Rolling for Initiative is a weekly column by Scott Thorne, PhD, owner of Castle Perilous Games & Books in Carbondale, Illinois and instructor in marketing at Southeast Missouri State University.  This week, Scott Thorne gives a quick view of the prerelease for Wizards of the Coast's War of the Spark, then looks at what it takes to get a retailer to back a game Kickstarter.

Good lord, that was quite a pre-release weekend. Wizards of the Coast seems to have a winner with War of the Spark, if prerelease numbers indicate anything.  I heard a few retailers reporting downturns in attendance but I would estimate over 90% of the postings I saw on social media indicate sold-out events with some turning away would-be players.  We took the same number of kits that we did for Ravnica: Allegiance and at the end of the weekend, we found we had only five kits remaining. Quite a change from Ravnica: Allegiance, when we had about 20 kits remaining.  From a logistics viewpoint, the design of War of the Spark prerelease kits is much easier to handle than the guild-specific, since there are always popular and unpopular guilds which players want or avoid. Shaping up to be a really good set though.

Now for Kickstarter games.  Given that roughly about 40% of Kickstarted game projects fail to fund, I am seeing an uptick in Kickstarter creators offering retailer levels of the campaign.  By offering a retailer level, the campaign generates additional product sales, as the retailer level generally requires the store to commit to "purchasing" 3, 6 or 12 copies of the game in question.  Given that, if you are a publisher and want retailers to back your campaign, here are some things you can do to make stores more likely to sign up:

Let them know about the campaign.  When I checked over the weekend, there were over 44,000 game projects listed on Kickstarter.  Granted, not all of them are card, board or role-playing games but enough are that a new campaign will likely get lost among all the others unless you are proactive and reach out to stores.  You can do this by paper mail (which is actually pretty likely to get looked at, since stores don’t get a lot of game-specific promotional material via the USPS today), email (easy to delete however, so make sure you have a compelling subject line such as "Fund our Kickstarter campaign and get your copies for 70% off MSRP) or in a Facebook group, such as the Game Retailers Who Back Kickstarters group (yes it does exist).  If you want to call us, that is great, but don’t cold-call. Email or call to set up an appointment.  We would like to talk about your game and supporting your campaign but not out of the blue.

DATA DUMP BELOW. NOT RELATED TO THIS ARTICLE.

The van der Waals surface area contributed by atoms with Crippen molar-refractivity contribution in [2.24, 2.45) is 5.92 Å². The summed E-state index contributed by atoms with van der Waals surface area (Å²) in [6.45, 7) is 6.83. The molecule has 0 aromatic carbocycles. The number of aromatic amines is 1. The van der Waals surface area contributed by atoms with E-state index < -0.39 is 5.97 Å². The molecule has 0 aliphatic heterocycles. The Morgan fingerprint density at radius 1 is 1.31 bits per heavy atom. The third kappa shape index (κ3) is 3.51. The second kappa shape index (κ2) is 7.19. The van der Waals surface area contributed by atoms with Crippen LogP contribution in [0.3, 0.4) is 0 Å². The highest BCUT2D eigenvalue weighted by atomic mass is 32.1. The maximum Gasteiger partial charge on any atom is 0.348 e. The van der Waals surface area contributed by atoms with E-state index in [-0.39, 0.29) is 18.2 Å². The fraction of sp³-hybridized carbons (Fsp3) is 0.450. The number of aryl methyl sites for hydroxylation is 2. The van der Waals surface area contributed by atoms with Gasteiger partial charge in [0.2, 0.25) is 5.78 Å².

Show them a good reason to back it.  Yes, we realize your game is probably the coolest thing since sliced bread but there are thousands of other cool games getting released every month, as well as evergreen titles to which we can allocate our limited funds, so you need to make a compelling case for us to support it.  Things retailers look for include a good gross margin.  If the margin you offer off MSRP is less than 40%, you need to make a really compelling reason as to why.  I have seen campaigns offer retailers a 25% or even 15% margin.  By the time you figure freight in, it is not financially reasonable to back it.  Other things stores look for:

  1. Shipping at the same time as other supporters
  2. All stretch goals included in retailer copies
  3. A track record of hitting release dates
  4. A comparatively short time frame for release or some way for us not to tie up what can be a significant investment in your project for several months.

I am probably missing some things that other retailers can fill in.  Email me at with things retailers look for in a Kickstarter and I will include them in a future column.

The opinions expressed in this column are solely those of the writer, and do not necessarily reflect the views of the editorial staff of